For example, a private field can only be accessed within that class, protected means the field can only be accessed in the same package or a descendant class, and public means it's accessible everywhere.

    Why would you want to have different modifiers? To keep nosy developers out. Take the ArrayList class as an example.

    Internally, there is a size field. The ArrayList class needs to be able to update this field as the size changes so it can't be declared final. However, at the same time it would be very bad if external code changed the size field, either intentionally or unintentionally. The best solution is to declare the size field private so the ArrayList internals can do whatever it needs with the size field and access can be controlled through accessor methods (a.k.a. getters/setters).

    Is it the end of the world if external code does get access to "private" fields? Not really, and some languages completely lack a "hard" accessibility limit (i.e. Python, Javascript). These languages often have "gentleman's agreements" on what you shouldn't and should access on the off chance you really know what you're doing and want to work outside the typical bounds. More often than not, though, you don't want to do this as it usually makes code more obscure and harder to understand. Java takes this approach and enforces the hard limits.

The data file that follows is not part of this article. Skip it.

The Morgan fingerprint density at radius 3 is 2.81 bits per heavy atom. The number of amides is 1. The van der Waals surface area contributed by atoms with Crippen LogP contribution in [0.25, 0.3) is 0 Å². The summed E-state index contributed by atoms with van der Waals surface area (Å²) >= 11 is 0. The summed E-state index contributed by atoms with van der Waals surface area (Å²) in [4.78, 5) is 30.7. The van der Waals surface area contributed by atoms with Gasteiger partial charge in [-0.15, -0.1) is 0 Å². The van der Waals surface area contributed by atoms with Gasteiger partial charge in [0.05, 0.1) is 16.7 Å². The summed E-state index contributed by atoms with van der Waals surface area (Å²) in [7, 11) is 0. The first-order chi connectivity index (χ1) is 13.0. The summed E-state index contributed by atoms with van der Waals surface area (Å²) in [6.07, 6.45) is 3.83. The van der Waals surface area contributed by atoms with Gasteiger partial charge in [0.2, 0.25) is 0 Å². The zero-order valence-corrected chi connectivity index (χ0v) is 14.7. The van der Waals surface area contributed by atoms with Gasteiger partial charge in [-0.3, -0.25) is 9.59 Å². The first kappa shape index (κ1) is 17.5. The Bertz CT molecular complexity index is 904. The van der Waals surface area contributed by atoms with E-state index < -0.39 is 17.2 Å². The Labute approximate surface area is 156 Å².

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  4. #3
    Member Chris.Brown.SPE's Avatar
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    Default Re: modifiers for variable

    I'm not entirely sure what the question is for the first half, could you explain again or show code in a different way that isnt working as expected? Your issue in the second half is that your assignment puts the value of the right side into the value of the left side. So, name and grade start as null and 0 and you are assigning them to s and g which doesnt change name and grade at all. The other way around sets s and g to name and grade which is what you are looking for i think.
    Writing code is your job, helping you fix and understand it is mine.